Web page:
An unforeseen event had an impact in import-export business opportunities. On the morning of March 23, the 20,000-tonne, 400-metre long Ever Given cargo ship ran aground in the Suez Canal and shut down international shipping for six days. The manmade waterway is a major East-West trade connection for exports ranging from auto parts to computer equipment to furniture to clothing.
Export opportunities to China as well as overall import-export business opportunities were jeopardised as the disruption cost global trade USD6bn to USD10bn a day according to our estimation. “We calculated that the interruption to trade would mean 0.3% point downward revision in our forecast,” says Françoise. “If we hadn’t had the Ever Given stuck in the Suez Canal, the +7.7% increase we predict for this year in our global trade forecast would have been +8.0%.”
Because of this event, export opportunities could be momentarily reduced, while further costs to global trade could arise due to supply chain disruptions, already frayed during the Covid-19 crisis. We estimate that supply chain disruptions other than the Suez Canal event would cost at least 1.5% point to global trade growth in volume terms this year. In value terms, supply chain bottlenecks are actually pushing prices and thus our forecast higher.
“One lesson that has emerged recently is that it’s very important for companies to have a good knowledge of their supply-chain exposures and a good knowledge of their suppliers.” says Françoise. “Companies need to look for solutions in order to be prepared if a crisis emerges that would hit their supply-chains.” Having a “Plan B” is necessary if you don’t want to miss out on export business opportunities.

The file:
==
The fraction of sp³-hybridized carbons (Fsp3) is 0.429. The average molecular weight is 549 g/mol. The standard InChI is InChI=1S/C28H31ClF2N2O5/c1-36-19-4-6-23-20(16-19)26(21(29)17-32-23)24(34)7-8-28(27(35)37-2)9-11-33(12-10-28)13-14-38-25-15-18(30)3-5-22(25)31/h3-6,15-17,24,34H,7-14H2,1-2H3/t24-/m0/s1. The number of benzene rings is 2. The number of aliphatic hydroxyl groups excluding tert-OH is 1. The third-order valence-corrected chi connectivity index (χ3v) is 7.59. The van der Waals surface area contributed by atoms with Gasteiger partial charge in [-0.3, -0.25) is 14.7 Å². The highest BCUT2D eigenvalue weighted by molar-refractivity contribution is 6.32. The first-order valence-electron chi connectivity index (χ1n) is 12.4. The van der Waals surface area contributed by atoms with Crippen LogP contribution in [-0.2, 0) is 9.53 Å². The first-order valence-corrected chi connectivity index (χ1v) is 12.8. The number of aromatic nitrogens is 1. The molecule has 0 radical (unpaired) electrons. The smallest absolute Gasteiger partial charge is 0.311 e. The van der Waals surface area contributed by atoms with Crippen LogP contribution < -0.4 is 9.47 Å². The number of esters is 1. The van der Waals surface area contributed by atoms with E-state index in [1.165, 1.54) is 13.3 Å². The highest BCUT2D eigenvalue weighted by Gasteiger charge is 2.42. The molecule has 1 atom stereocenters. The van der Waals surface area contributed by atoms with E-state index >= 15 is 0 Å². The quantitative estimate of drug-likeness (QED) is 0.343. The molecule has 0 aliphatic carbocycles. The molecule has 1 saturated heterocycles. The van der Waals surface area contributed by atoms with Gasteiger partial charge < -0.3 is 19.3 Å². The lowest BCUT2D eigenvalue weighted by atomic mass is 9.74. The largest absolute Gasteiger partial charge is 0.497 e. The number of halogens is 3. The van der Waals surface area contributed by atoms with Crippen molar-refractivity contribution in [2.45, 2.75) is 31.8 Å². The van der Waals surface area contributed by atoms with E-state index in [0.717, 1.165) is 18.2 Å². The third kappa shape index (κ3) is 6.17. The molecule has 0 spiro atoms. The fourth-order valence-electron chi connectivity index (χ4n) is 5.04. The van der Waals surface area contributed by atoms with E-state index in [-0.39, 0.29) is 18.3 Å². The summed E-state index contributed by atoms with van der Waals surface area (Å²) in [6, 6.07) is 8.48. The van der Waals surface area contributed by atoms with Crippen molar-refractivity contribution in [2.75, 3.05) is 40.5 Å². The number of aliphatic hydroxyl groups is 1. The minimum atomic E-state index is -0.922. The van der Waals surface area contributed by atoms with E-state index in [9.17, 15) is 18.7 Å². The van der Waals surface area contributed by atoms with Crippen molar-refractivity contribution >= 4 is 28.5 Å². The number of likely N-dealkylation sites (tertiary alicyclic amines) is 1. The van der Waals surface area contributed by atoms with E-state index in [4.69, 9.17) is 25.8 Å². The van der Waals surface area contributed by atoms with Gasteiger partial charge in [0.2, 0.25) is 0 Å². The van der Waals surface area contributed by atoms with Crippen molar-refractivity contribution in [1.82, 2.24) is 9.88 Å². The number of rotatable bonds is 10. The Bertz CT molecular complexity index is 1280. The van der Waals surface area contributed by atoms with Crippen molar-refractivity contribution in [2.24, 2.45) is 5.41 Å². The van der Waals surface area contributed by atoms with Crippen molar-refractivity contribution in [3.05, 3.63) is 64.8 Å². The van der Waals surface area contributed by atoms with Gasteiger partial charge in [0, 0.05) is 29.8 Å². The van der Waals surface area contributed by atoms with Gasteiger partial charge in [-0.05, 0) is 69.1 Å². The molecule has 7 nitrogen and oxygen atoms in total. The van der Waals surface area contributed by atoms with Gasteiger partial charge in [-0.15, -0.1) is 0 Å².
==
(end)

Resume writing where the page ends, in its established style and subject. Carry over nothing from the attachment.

Some 20-30% of companies in a supply chain survey we conducted late last year said they are considering home-shoring or near-shoring. “For example, a lot of economies are putting subsidies in place to encourage companies to ‘come home’,” Françoise adds. “But according to our analysis, China still appears as the top destination for companies looking for supplies outside their home country. So it’s not the end of the Chinese supplier yet.” And, as China’s economic rebound is ahead of the rest of the world, it’s also not the end of export opportunities to China.
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